From one to another the focus switched suddenly, and instead of the swift-moving clouds blotting out the sidewalk like a Rorschach test on dope, he was left contemplating his own grim reflection in the bar’s strip-lit window. His deep-sunk eyes stared back at him, and no matter how hard he tried, they wouldn’t convey more than mild reproach.
“Anuzzer Visky?” The voice came through clearly enough, but Ray, nonchalantly tipping and twisting his glass, took a moment to realise that the server was stood over him awaiting his order.
“No. Thank you,” Ray replied, turning back to the reflection in the glass. He knew that the drinking had to stop. Had known for years. But as hard as he tried, he couldn’t find a way out. Christ! Just look at yourself, he just about managed to think, rather than say. Scotch. Fedora. You’re a living cliché… No, worse. You’re the cliché that is a living cliché… He cursed all those detective stories he’d endured and downed the dregs of his drink; before the ice had rattled to its final resting place, he was out of the door. Next to his seat stood the empty glass and a dreary fedora – the remnants of nigh on twenty years of living by the book.
* * *
“Sternschanze.” The old man had either just sneezed, or was invoking some kind of ancient curse.
“Bless you?” ventured Candy. She figured it counted for either possibility.
Nachtigall’s face, distorted through the outside of his silvered magnifying glass, stared into the space just to the left of her shoulder. “They are being drawn zere.” Surveying her features, Nachtigall correctly surmised that this was Candy’s ‘did-I-just-miss-something?’ face. “These persons in ze first book. From all zose years ago. Symbols and signs to lead zem to ze Schanzenviertel – to Sternschanze.”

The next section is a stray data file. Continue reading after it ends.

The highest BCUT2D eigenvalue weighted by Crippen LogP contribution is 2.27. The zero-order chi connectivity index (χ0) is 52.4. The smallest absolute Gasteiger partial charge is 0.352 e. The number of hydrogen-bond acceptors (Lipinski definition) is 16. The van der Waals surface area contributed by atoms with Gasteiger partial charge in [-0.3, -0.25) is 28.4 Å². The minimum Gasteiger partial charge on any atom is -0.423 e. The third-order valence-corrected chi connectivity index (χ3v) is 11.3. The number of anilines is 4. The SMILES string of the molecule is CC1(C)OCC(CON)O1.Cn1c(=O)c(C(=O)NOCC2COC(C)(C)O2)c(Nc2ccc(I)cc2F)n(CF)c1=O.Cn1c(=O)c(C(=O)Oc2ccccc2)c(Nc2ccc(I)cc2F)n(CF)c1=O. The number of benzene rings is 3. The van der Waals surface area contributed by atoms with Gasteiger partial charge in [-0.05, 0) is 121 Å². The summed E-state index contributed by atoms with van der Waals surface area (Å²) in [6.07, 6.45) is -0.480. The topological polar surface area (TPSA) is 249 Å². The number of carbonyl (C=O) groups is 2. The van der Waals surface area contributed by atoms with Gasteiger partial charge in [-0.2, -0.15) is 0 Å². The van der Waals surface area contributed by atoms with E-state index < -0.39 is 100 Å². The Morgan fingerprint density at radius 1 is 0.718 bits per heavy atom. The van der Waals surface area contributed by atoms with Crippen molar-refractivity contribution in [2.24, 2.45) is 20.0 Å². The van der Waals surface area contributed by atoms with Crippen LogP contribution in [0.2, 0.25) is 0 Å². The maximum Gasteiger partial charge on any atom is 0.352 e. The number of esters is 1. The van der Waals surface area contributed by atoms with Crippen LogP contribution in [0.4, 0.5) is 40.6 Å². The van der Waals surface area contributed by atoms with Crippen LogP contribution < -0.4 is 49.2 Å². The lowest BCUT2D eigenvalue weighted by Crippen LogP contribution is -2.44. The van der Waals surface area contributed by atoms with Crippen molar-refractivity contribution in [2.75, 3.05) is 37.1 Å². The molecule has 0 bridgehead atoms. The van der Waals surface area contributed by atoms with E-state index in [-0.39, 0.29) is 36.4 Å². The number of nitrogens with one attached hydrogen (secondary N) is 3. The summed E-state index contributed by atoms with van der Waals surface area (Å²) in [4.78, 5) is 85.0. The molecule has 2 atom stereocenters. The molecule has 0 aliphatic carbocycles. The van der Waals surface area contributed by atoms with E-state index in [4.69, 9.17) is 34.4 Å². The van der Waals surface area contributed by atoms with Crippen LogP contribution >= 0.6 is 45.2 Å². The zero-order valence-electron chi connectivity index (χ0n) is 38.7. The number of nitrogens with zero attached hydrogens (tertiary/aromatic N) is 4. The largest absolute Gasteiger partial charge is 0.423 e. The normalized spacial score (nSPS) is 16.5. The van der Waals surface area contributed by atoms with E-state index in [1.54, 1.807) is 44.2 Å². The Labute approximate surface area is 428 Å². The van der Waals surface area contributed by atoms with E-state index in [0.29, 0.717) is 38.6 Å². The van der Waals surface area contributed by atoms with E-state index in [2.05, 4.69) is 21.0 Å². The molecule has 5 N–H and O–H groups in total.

* * *
Half-hidden by the lengthening shadows, Ray’s fascination with the shapes and swirls of the mural adorning the wall across the street brought him suddenly shoulder to shoulder with another body and out of his strange reverie.
“Excu…” he began, spinning backward and around to his right, graffiti colours still spinning behind his eyes as his whole person seemed to switch into a perversely painful slow motion. But before he could reach the third syllable, he found himself locking onto a pair of strangely familiar eyes, swathed in folds of clothing which nonetheless drifted in and out of focus beneath the remnants of the mural which floated behind his eyes.
When he’d spun fully around, his body sped up once again, and he found himself stumbling into another passer-by and nearly knocking the young woman off of her feet. Apologising, and simultaneously turning back toward the familiar, but disappearing pair of eyes, he caught only a tail of black cloth turning a corner at the end of the street.
Even a fedora-less Ray Delaney hadn’t lost all of his detective instincts. The street sign on the corner read schulterblatt. Ray followed, and hung a left. He wouldn’t lose the same trail twice in one day.
* * *